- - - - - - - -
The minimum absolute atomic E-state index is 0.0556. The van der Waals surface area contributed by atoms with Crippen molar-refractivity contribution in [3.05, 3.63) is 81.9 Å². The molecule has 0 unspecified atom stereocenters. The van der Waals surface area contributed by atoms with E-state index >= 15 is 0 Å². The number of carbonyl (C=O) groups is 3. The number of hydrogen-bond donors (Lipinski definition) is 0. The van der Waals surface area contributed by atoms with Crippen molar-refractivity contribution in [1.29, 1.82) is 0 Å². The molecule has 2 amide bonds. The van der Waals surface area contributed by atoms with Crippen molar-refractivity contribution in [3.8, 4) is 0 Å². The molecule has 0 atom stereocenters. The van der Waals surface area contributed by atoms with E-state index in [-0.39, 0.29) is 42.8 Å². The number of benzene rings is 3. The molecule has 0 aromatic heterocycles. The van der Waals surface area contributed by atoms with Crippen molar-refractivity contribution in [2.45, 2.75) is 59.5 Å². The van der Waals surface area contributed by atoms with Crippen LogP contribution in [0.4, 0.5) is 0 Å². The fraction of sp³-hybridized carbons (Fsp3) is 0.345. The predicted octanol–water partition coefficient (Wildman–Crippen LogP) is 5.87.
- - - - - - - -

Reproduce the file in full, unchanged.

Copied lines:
The minimum absolute atomic E-state index is 0.0556. The van der Waals surface area contributed by atoms with Crippen molar-refractivity contribution in [3.05, 3.63) is 81.9 Å². The molecule has 0 unspecified atom stereocenters. The van der Waals surface area contributed by atoms with E-state index >= 15 is 0 Å². The number of carbonyl (C=O) groups is 3. The number of hydrogen-bond donors (Lipinski definition) is 0. The van der Waals surface area contributed by atoms with Crippen molar-refractivity contribution in [1.29, 1.82) is 0 Å². The molecule has 2 amide bonds. The van der Waals surface area contributed by atoms with Crippen molar-refractivity contribution in [3.8, 4) is 0 Å². The molecule has 0 atom stereocenters. The van der Waals surface area contributed by atoms with E-state index in [-0.39, 0.29) is 42.8 Å². The number of benzene rings is 3. The molecule has 0 aromatic heterocycles. The van der Waals surface area contributed by atoms with Crippen molar-refractivity contribution in [2.45, 2.75) is 59.5 Å². The van der Waals surface area contributed by atoms with Crippen LogP contribution in [0.4, 0.5) is 0 Å². The fraction of sp³-hybridized carbons (Fsp3) is 0.345. The predicted octanol–water partition coefficient (Wildman–Crippen LogP) is 5.87.